At this point I don’t quite understand all the finesses of a TransForm, but one thing is key. A TransForm has amongst other, three very important properties. “forward”, “right” and “up”. What helped me understand was thinking of this image: imagine you are an astronaut floating in space next to Earth. Your nose is pointing to Earth. Which way is forward? Well, Earth of course. Which way is up? Whatever direction the top of your head is pointing. And right? Well, to your right of course. Next, you fire the jets of your MMV and it rotates you – so now your back is pointing to Earth and your nose is pointing towards the International Space Station, that was originally behind you. The cardinal question is now – which way is forward? Exactly. Although everything else stayed in place, forward is now IIS.

This is how you can use a TransForm. However an object is rotated in space, if you add 2 times it’s transform.forward to it’s position, it will move 2 meters forward – that is, the direction that is forward from it’s own perspective. If you rotate it in another reaction, it will go in the direction it then points to. If you want it to move backwards, simply subtract it’s transform.forward. Same goes for the rest. Want to move 2 meters up? Add 2 times transform.up. Want to move down? Subtract it. Want to go right? Add transform.right. Go left? Subtract the same. Unity will take care of in what absolute direction the object actually needs to be moved in.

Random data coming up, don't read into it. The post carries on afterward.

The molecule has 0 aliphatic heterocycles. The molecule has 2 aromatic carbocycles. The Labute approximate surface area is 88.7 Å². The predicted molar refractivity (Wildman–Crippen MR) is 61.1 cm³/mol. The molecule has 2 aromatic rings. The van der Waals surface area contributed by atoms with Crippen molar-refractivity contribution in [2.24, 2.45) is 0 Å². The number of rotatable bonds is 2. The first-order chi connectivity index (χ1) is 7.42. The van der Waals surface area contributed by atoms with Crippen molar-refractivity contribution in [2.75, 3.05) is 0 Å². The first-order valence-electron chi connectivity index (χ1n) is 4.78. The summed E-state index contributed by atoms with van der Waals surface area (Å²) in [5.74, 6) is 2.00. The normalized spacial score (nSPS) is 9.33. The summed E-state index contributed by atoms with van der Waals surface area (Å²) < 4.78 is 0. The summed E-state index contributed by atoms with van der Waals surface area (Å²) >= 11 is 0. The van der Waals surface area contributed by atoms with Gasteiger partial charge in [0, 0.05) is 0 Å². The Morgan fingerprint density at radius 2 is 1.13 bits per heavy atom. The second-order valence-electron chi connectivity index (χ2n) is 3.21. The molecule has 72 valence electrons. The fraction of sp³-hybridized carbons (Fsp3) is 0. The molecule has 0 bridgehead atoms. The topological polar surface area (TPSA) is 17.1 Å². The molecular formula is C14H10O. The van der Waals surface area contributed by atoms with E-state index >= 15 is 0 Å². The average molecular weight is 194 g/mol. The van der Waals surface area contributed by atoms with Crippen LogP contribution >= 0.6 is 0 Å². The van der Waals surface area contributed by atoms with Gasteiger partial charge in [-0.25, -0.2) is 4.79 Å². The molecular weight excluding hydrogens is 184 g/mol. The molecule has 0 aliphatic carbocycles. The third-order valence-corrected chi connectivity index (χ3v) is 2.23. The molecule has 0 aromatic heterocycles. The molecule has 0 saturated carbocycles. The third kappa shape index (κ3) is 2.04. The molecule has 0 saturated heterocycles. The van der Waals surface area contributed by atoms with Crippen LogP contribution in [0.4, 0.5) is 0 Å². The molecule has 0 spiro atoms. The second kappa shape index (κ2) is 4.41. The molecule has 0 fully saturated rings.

So what the second line of CalculatePositionDeadAhead simply does it add 3.5 meters to your position in front of you, exactly in the direction where you are looking when the grid is created. This is a quite powerful concept. You don’t have to care how stuff is rotated. Transform properties will tell you which way to go.

Calculating the grid

So now that I have explained this, I can show you how to how the grid is calculated:

private void CreateGrid(Vector3 hitPosition)
{
  var gazeOrigin = Camera.main.transform.position;
  var rotation = Camera.main.transform.rotation;

  var maxDistance = Vector3.Distance(gazeOrigin, hitPosition);

  transform.position = hitPosition;
  transform.rotation = rotation;

  int id = 0;

  float size = 0.2f;
  float maxZ = maxDistance - 1f;
  float maxX = 0.35f;
  float maxY = 0.35f;
  float z = 1.5f;
  do
  {
    var x = -maxX;
    do
    {
      var y = -maxY;
      do
      {
        CreateCube(id++,
            gazeOrigin + transform.forward * z +
                         transform.right * x +
                         transform.up * y,